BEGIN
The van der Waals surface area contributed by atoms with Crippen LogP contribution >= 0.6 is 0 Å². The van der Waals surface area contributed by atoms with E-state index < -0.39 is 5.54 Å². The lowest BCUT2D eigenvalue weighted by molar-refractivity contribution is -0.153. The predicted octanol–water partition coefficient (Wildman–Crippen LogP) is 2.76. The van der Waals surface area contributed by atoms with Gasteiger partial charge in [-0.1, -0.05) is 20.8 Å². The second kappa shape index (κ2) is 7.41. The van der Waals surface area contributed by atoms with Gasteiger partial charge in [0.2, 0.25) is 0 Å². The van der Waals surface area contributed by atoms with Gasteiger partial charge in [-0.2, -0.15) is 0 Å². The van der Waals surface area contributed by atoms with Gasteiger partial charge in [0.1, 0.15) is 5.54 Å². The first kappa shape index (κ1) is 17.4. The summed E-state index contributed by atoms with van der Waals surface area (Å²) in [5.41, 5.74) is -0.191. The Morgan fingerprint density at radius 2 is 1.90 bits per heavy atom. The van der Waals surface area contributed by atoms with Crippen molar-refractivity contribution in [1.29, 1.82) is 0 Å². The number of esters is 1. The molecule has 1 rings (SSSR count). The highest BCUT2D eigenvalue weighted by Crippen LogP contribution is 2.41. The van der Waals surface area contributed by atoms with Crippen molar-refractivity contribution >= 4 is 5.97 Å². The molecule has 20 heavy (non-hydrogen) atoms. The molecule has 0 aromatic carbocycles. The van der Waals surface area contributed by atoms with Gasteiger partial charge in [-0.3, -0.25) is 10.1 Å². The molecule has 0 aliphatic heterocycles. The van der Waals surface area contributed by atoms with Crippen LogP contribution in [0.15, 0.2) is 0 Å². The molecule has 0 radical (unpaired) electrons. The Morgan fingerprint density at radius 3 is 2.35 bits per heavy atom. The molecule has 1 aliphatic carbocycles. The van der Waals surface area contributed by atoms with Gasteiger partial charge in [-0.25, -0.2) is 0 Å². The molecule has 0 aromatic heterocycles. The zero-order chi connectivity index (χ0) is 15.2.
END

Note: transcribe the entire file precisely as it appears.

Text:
The van der Waals surface area contributed by atoms with Crippen LogP contribution >= 0.6 is 0 Å². The van der Waals surface area contributed by atoms with E-state index < -0.39 is 5.54 Å². The lowest BCUT2D eigenvalue weighted by molar-refractivity contribution is -0.153. The predicted octanol–water partition coefficient (Wildman–Crippen LogP) is 2.76. The van der Waals surface area contributed by atoms with Gasteiger partial charge in [-0.1, -0.05) is 20.8 Å². The second kappa shape index (κ2) is 7.41. The van der Waals surface area contributed by atoms with Gasteiger partial charge in [0.2, 0.25) is 0 Å². The van der Waals surface area contributed by atoms with Gasteiger partial charge in [-0.2, -0.15) is 0 Å². The van der Waals surface area contributed by atoms with Gasteiger partial charge in [0.1, 0.15) is 5.54 Å². The first kappa shape index (κ1) is 17.4. The summed E-state index contributed by atoms with van der Waals surface area (Å²) in [5.41, 5.74) is -0.191. The Morgan fingerprint density at radius 2 is 1.90 bits per heavy atom. The van der Waals surface area contributed by atoms with Crippen molar-refractivity contribution in [1.29, 1.82) is 0 Å². The number of esters is 1. The molecule has 1 rings (SSSR count). The highest BCUT2D eigenvalue weighted by Crippen LogP contribution is 2.41. The van der Waals surface area contributed by atoms with Crippen molar-refractivity contribution >= 4 is 5.97 Å². The molecule has 20 heavy (non-hydrogen) atoms. The molecule has 0 aromatic carbocycles. The van der Waals surface area contributed by atoms with Gasteiger partial charge in [-0.3, -0.25) is 10.1 Å². The molecule has 0 aliphatic heterocycles. The van der Waals surface area contributed by atoms with Crippen LogP contribution in [0.15, 0.2) is 0 Å². The molecule has 0 radical (unpaired) electrons. The Morgan fingerprint density at radius 3 is 2.35 bits per heavy atom. The molecule has 1 aliphatic carbocycles. The van der Waals surface area contributed by atoms with Gasteiger partial charge in [-0.25, -0.2) is 0 Å². The molecule has 0 aromatic heterocycles. The zero-order chi connectivity index (χ0) is 15.2.